[credit provider=”Pool / AFP / Getty”]
Nomura’s Richard Koo is out with his latest note, and for regular readers there’s mostly nothing new.Austerity = bad. Austerity made the recession worse in Japan. The rest of the world shouldn’t model themselves after Greece, and so on.
There is one intereting nugget though, and that concerns a conversation he had with UK’s finance minister George Osborned:
The UK was the first country to embrace fiscal consolidation under a new government determined not to repeat Greece’s mistakes. However, the economic forecasts of the Cameron government and the Bank of England were far off the mark, and now the public is worried that Britain will experience a lost decade worse than Japan’s unless something is done.
UK finance minister George Osborne recently visited Japan, and I had the opportunity to ask him whether austerity was not a risky policy choice at a time when the private sector is seeking to deleverage in spite of ultra-low interest rates. He replied that a country where the fiscal deficit had been a world-leading 11% of GDP for a time and was still 9% of GDP could hardly be accused of austerity.
I had expected Mr. Osborne to try to make a case for fiscal consolidation, but he surprised me by emphasising the magnitude of the nation’s fiscal stimulus. (Naturally, he added that deficits must be reduced in the longer term.) When I suggested it might be dangerous to expect much from monetary policy during a balance sheet recession, he replied that his government had instituted a variety of fiscal measures designed to make it easier for businesses and households to obtain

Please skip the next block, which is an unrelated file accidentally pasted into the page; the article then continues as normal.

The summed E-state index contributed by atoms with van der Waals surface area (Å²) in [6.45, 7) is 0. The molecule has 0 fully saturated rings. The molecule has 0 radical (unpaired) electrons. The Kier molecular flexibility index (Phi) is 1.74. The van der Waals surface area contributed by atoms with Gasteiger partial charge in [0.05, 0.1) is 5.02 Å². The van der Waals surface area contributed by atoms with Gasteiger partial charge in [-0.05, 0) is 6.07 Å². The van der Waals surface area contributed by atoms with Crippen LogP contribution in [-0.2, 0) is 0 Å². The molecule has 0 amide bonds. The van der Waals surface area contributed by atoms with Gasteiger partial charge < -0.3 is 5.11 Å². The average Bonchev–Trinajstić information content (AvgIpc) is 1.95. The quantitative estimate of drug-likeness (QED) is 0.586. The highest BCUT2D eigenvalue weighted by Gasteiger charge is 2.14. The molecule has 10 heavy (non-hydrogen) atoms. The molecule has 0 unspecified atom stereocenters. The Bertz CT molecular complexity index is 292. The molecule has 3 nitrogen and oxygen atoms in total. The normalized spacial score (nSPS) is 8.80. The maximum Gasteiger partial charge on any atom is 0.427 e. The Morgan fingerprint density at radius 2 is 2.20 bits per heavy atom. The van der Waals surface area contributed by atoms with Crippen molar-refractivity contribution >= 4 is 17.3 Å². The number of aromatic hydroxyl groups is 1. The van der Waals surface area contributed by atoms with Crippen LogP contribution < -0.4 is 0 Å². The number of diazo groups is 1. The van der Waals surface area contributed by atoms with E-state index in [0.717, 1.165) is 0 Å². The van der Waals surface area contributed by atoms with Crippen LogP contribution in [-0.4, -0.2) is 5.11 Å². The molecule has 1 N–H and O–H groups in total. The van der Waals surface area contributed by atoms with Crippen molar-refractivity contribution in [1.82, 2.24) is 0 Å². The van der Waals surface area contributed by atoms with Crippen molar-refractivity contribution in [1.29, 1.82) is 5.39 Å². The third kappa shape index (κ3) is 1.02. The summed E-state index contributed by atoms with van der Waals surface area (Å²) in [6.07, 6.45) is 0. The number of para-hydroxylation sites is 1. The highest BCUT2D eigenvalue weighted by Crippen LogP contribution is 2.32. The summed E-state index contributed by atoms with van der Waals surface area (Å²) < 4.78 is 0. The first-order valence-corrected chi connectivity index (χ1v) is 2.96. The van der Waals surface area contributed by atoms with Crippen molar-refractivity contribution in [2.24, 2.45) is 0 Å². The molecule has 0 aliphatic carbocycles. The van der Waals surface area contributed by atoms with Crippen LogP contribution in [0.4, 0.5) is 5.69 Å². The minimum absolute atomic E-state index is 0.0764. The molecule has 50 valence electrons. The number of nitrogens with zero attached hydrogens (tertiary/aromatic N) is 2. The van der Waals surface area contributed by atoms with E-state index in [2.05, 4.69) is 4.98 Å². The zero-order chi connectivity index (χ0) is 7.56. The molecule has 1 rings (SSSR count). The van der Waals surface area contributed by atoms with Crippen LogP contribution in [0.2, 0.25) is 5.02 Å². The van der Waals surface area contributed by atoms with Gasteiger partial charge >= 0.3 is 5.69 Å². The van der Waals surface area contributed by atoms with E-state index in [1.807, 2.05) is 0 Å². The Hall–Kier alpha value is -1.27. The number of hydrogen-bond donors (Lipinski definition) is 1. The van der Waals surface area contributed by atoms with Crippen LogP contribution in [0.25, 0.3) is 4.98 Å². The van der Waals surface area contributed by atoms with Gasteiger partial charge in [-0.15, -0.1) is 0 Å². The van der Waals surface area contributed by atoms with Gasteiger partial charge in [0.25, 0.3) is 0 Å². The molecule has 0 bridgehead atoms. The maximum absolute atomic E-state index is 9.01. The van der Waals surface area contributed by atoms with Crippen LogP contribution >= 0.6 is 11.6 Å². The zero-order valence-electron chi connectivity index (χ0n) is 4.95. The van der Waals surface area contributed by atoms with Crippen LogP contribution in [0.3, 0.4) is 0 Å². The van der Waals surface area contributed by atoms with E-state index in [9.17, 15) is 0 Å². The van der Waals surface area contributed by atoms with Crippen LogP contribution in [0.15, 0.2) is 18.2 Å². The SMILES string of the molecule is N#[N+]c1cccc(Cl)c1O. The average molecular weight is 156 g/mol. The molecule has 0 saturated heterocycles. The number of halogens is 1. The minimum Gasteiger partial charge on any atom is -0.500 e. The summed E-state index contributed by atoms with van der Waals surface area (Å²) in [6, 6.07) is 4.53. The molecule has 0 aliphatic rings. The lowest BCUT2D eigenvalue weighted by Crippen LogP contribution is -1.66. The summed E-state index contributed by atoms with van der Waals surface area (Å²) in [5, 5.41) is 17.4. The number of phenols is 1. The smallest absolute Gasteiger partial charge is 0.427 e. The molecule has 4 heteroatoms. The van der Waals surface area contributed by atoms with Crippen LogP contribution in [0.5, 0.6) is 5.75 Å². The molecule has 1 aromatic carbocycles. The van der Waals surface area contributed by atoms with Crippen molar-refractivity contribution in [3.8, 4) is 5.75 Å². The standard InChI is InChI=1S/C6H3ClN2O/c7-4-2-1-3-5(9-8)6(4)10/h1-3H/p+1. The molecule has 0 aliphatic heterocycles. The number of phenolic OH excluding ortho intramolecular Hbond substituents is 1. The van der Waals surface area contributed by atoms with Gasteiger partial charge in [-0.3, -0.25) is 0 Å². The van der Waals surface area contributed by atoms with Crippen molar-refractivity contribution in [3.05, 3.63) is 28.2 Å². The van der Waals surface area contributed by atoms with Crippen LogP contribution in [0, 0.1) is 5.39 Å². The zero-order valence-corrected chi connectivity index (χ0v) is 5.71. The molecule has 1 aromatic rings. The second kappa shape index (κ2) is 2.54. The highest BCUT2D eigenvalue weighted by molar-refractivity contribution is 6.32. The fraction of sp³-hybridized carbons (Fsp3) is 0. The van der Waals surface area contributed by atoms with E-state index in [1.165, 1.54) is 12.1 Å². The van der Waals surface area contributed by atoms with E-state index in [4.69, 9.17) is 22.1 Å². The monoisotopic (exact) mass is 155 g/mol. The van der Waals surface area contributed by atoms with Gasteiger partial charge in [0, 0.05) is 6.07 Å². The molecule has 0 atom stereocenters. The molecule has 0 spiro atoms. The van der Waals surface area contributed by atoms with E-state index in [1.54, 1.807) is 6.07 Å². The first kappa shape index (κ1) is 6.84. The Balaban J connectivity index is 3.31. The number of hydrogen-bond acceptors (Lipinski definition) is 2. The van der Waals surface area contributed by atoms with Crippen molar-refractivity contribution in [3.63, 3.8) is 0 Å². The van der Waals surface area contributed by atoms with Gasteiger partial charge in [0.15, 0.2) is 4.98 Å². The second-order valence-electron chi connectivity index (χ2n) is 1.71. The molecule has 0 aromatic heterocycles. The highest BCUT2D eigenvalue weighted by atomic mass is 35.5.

This is an important point made by Osborne, and it’s relevant to the US as well. Although marginal cuts in government spending will be a drag on GDP, the fact of the matter is that both the UK and the US are still running huge deficits, and so while the stimulus programs have worn off, the overall stimulus that occurs because the government is spending more than it takes in on taxes is a huge life preserver for the economy. So, like Koo, we think it’s refreshing that someone acknowledges that, though we’d like to hear it in the US as well.